Does how often you see your grandkids affect how long you live?

In the first study of its kind, a team of scientists has found that grandparents who provide regular care for their grandchildren have an edge on survival over those who don’t.

The study, which was based on a population of Germans ages 70 and over and excluded grandparents who provided full-time care for grandchildren, builds on previous research showing that a moderate amount of grandchild care is linked to better physical and mental health.

People who provide care for others experience neuronal and hormonal changes that may act as a bulwark against death. 

While the scientists established only that survival is correlated with—rather than caused by—providing care for grandkids, in a recent journal article they posit that a causal relationship does in fact exist. People who provide care for others experience neuronal and hormonal changes that may act as a bulwark against death, the article states.

In all likelihood, according to the article, these health benefits evolved originally in parents caring for young children but eventually extended to grandparents, whose help may have given kids an advantage in the harsh early days of our species. (Here‘s more on the potential role of grandmothers in early human evolution.)

The scientists, who are based at the Max Planck Institute for Human Development and the University of Basel, used data from the Berlin Aging Study, which tracked the health and wellbeing of 516 older Germans from 1990 to 2009.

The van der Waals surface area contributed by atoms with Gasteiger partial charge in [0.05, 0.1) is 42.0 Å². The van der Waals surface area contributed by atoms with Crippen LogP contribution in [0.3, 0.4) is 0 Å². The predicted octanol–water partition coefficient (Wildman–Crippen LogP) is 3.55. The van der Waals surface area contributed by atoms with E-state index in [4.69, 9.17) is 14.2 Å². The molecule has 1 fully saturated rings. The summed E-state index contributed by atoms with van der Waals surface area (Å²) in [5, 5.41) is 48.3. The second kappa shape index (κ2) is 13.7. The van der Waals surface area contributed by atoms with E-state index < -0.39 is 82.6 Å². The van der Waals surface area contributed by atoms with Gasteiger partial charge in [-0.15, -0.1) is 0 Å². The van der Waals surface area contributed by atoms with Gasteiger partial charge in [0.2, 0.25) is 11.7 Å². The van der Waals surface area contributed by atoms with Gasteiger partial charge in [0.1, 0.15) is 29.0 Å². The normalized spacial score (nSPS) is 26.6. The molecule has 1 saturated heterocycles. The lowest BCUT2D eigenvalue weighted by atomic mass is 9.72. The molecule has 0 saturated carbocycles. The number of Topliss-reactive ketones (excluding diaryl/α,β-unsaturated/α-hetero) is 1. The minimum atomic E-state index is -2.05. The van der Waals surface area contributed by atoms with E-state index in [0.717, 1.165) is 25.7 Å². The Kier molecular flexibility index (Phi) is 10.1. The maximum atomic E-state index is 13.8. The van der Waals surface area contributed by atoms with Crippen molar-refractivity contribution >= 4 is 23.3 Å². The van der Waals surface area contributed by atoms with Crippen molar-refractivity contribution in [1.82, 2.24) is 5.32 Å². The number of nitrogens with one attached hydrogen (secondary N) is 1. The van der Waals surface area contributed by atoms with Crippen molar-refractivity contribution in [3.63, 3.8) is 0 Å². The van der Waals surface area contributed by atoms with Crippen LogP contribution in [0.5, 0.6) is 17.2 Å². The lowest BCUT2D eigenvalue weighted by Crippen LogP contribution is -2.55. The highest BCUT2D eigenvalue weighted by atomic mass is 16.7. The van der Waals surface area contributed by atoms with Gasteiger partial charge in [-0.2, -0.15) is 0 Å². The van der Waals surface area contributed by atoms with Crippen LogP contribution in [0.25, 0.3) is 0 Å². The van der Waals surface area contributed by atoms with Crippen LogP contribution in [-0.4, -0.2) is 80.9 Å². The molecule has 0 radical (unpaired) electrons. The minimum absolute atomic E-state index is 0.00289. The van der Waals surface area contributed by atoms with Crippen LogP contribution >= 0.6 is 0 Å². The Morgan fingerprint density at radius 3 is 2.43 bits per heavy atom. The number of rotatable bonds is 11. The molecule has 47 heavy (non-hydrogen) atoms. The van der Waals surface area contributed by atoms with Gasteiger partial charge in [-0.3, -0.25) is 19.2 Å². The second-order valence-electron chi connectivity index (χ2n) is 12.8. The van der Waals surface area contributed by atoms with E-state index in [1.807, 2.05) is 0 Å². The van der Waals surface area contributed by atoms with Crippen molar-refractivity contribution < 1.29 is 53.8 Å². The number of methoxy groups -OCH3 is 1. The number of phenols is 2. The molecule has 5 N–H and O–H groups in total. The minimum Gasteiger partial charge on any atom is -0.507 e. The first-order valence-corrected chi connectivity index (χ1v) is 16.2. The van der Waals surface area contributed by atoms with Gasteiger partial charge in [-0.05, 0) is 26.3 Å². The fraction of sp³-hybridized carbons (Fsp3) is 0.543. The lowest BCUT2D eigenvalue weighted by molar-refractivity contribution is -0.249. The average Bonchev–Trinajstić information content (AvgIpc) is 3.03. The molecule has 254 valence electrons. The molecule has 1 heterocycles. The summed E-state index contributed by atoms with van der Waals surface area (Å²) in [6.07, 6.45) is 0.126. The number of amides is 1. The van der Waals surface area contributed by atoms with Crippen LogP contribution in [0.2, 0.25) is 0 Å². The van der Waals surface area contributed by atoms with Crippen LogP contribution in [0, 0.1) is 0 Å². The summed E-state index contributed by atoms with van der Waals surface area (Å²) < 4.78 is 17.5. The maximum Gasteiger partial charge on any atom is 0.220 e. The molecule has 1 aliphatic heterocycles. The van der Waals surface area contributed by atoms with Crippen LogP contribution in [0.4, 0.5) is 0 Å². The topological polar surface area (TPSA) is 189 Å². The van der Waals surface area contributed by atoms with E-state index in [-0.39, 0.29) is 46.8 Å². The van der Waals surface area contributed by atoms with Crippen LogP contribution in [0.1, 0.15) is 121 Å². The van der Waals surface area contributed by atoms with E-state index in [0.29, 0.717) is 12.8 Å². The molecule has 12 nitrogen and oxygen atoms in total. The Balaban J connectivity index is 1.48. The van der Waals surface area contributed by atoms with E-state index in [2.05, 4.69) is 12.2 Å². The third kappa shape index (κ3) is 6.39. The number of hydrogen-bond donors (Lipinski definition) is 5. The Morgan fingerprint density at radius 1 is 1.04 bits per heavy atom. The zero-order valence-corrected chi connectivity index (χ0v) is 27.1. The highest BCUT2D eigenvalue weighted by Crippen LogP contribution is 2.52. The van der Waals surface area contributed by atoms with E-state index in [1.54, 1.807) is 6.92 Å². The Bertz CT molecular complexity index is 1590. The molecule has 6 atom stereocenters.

At the onset of that study, participants were surveyed about whether they were grandparents and, if so, how often they saw any of their grandchildren without the child’s parents.

In the current study, researchers used those responses to divide the Berlin subjects, most of whom are now dead, into three categories: “caregiving grandparents” (15.5 percent), “non-caregiving grandparents” (45 percent), and “non-grandparents” (39.5 percent). The team then looked at how long after the initial interview the members of each of these three groups survived.

On average, caregiving grandparents survived longer than both non-caregiving grandparents and non-grandparents, the team found.

Ten years into the Berlin study, half of the caregiving grandparents were still alive. By contrast, half of the members of both other groups died within five years of the study’s launch.

After adjusting their calculations for age, gender, health, proximity to grandchildren, and other factors that are known to influence mortality, grandparental investment, or both, the research team found that a significant association between caring for grandchildren and survival still held.

They also compared the survival of non-grandparents who said they provided help to kin or friends with the survival of non-grandparents who said they didn’t. On average, the helpers significantly outlived the non-helpers.

“It seems plausible that the development of parents’ and grandparents’ prosocial behavior toward their kin left its imprint on the human body in terms of a neural and hormonal system that subsequently laid the foundation for the evolution of cooperation and altruistic behavior towards non-kin,” the article says.